Boondocking in Bermejillo, Durango, Mexico


The night was hot. The air was heavy and thick and the ever present Vicente Fernadez’s beautiful voice singing Estos Celos was filling the diesel scented air with his smooth notes. The vulcanizer store next door was still busy with the trucks arriving in late and needing some repairs. The whole family was out in the street with children giggling outside the trailer while the father set about fixing the truck. The truck cleaning men were still waving down the drivers enticing them to park up and have their huge semi-remolques cleaned while they stopped to rest for the night. This is when having an older trailer works – we blended into the mayhem of the place, our 24ft 5th wheel looking petite next to the medley of colourful trucks. After spending a few hours watching the street I realised that it was not mayhem out there at all. This was a small town fully geared to servicing the truckers. The following morning after not much sleep we had a wonderful Huevos a la Mexicana from one of the street stands. Having come from Patzcuaro and Zacatecas where the 7000ft+ altitude gives you hot days and cool nights we were shocked to find that the temperature never really dipped much below 34c even through the night. It was steamy, loud and smelly where just the sheer exhaustion of all the travelling allowed us to store a few hours in the sleep bank. We were not really sure where we were and it was only upon leaving the town the next morning that we found out the name of the town. It was Bermejillo about 40 kms from Torreon in Coahuila.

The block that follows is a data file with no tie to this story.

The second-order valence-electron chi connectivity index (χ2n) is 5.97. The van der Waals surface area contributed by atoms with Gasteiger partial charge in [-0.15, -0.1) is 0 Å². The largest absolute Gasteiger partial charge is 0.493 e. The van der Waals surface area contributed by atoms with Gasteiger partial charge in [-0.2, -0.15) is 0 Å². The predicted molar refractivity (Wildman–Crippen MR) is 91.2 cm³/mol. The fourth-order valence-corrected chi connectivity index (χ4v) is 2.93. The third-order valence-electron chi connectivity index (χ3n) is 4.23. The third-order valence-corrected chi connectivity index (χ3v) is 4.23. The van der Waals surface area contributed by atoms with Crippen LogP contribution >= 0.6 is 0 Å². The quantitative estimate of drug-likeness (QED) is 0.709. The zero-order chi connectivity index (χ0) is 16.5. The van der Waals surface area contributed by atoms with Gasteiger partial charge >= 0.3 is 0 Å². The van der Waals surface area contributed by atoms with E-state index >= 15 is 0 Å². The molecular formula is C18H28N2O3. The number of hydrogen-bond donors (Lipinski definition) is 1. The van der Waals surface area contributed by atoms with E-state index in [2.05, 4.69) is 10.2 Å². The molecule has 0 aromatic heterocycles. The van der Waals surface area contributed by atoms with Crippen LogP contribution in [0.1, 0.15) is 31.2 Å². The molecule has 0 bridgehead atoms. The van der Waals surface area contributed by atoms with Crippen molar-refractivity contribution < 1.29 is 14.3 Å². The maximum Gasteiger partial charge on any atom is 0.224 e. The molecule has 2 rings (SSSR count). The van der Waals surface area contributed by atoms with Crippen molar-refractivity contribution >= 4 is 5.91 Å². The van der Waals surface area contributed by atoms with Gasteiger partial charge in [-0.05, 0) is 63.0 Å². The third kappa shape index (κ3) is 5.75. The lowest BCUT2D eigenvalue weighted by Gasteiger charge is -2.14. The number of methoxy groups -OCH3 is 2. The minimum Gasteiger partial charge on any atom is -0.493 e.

When you travel in Mexico looking for a place to stay for a night, the Pemex gas stations are generally a good spot. The trick is to buy your gas and ask whether it is alright to park for the night. The Pemex station outside of the towns are generally better as they tend to be large and act as truck-stops. But pick the right one make sure you know what is around you and that you are going to feel safe for the night. Other good places are Police stations or even motels or restaurants – just ask. If you park in street which we did in Los Mochis make sure the street is well lit and that you check out the neighborhood and know what kind of place you are in and don’t be surprised in the morning if you find some curious people checking out your trailer from underneath…

Never park in a deserted area as you never know what is going down in that area it may not be deserted.

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